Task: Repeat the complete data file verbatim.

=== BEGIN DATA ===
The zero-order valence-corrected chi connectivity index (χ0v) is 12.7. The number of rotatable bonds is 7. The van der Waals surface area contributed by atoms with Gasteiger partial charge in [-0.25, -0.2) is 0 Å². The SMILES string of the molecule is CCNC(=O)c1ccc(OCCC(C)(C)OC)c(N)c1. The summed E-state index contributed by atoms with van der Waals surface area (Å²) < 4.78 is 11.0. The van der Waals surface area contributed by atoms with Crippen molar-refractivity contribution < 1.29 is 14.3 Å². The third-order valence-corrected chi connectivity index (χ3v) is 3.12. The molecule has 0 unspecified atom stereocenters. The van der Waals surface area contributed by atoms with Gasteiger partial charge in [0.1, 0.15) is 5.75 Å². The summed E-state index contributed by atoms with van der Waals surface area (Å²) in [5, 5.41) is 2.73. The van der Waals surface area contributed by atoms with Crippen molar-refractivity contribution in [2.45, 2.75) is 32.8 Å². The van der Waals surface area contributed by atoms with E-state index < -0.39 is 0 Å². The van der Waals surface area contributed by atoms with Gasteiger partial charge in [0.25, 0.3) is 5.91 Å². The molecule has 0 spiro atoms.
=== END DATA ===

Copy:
The zero-order valence-corrected chi connectivity index (χ0v) is 12.7. The number of rotatable bonds is 7. The van der Waals surface area contributed by atoms with Gasteiger partial charge in [-0.25, -0.2) is 0 Å². The SMILES string of the molecule is CCNC(=O)c1ccc(OCCC(C)(C)OC)c(N)c1. The summed E-state index contributed by atoms with van der Waals surface area (Å²) < 4.78 is 11.0. The van der Waals surface area contributed by atoms with Crippen molar-refractivity contribution < 1.29 is 14.3 Å². The third-order valence-corrected chi connectivity index (χ3v) is 3.12. The molecule has 0 unspecified atom stereocenters. The van der Waals surface area contributed by atoms with Gasteiger partial charge in [0.1, 0.15) is 5.75 Å². The summed E-state index contributed by atoms with van der Waals surface area (Å²) in [5, 5.41) is 2.73. The van der Waals surface area contributed by atoms with Crippen molar-refractivity contribution in [2.45, 2.75) is 32.8 Å². The van der Waals surface area contributed by atoms with E-state index < -0.39 is 0 Å². The van der Waals surface area contributed by atoms with Gasteiger partial charge in [0.25, 0.3) is 5.91 Å². The molecule has 0 spiro atoms.